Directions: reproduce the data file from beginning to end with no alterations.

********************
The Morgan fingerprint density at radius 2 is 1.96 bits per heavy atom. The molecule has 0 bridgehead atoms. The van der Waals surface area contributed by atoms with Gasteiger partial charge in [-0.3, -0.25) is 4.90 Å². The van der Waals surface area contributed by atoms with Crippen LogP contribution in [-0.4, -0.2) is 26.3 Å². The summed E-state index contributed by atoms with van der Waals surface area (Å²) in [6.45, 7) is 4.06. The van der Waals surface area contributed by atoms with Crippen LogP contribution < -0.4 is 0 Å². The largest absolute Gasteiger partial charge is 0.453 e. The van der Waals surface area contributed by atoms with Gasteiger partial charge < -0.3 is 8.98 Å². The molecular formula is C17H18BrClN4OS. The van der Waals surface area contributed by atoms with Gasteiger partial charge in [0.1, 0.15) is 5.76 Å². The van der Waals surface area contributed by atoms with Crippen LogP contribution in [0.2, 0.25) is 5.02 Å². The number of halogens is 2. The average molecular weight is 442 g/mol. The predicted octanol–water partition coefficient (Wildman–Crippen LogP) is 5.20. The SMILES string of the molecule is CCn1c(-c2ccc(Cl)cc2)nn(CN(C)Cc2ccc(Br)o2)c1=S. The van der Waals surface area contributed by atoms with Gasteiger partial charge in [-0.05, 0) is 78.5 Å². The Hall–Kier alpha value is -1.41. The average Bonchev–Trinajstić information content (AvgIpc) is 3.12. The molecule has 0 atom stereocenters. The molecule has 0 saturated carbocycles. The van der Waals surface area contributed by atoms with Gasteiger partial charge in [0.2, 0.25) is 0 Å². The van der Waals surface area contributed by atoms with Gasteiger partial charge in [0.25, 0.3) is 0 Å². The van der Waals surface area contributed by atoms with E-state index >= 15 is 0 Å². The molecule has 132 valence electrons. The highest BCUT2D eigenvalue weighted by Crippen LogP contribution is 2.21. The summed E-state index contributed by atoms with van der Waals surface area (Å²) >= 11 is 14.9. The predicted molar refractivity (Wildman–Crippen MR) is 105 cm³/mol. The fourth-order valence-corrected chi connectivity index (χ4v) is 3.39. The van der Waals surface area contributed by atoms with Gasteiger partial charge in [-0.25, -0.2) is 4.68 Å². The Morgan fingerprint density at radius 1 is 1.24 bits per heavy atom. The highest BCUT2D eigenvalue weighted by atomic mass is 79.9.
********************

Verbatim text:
The Morgan fingerprint density at radius 2 is 1.96 bits per heavy atom. The molecule has 0 bridgehead atoms. The van der Waals surface area contributed by atoms with Gasteiger partial charge in [-0.3, -0.25) is 4.90 Å². The van der Waals surface area contributed by atoms with Crippen LogP contribution in [-0.4, -0.2) is 26.3 Å². The summed E-state index contributed by atoms with van der Waals surface area (Å²) in [6.45, 7) is 4.06. The van der Waals surface area contributed by atoms with Crippen LogP contribution < -0.4 is 0 Å². The largest absolute Gasteiger partial charge is 0.453 e. The van der Waals surface area contributed by atoms with Gasteiger partial charge < -0.3 is 8.98 Å². The molecular formula is C17H18BrClN4OS. The van der Waals surface area contributed by atoms with Gasteiger partial charge in [0.1, 0.15) is 5.76 Å². The van der Waals surface area contributed by atoms with Crippen LogP contribution in [0.2, 0.25) is 5.02 Å². The number of halogens is 2. The average molecular weight is 442 g/mol. The predicted octanol–water partition coefficient (Wildman–Crippen LogP) is 5.20. The SMILES string of the molecule is CCn1c(-c2ccc(Cl)cc2)nn(CN(C)Cc2ccc(Br)o2)c1=S. The van der Waals surface area contributed by atoms with Gasteiger partial charge in [-0.05, 0) is 78.5 Å². The Hall–Kier alpha value is -1.41. The average Bonchev–Trinajstić information content (AvgIpc) is 3.12. The molecule has 0 atom stereocenters. The molecule has 0 saturated carbocycles. The van der Waals surface area contributed by atoms with Gasteiger partial charge in [0.2, 0.25) is 0 Å². The van der Waals surface area contributed by atoms with Gasteiger partial charge in [0.25, 0.3) is 0 Å². The van der Waals surface area contributed by atoms with E-state index >= 15 is 0 Å². The molecule has 132 valence electrons. The highest BCUT2D eigenvalue weighted by Crippen LogP contribution is 2.21. The summed E-state index contributed by atoms with van der Waals surface area (Å²) >= 11 is 14.9. The predicted molar refractivity (Wildman–Crippen MR) is 105 cm³/mol. The fourth-order valence-corrected chi connectivity index (χ4v) is 3.39. The van der Waals surface area contributed by atoms with Gasteiger partial charge in [-0.25, -0.2) is 4.68 Å². The Morgan fingerprint density at radius 1 is 1.24 bits per heavy atom. The highest BCUT2D eigenvalue weighted by atomic mass is 79.9.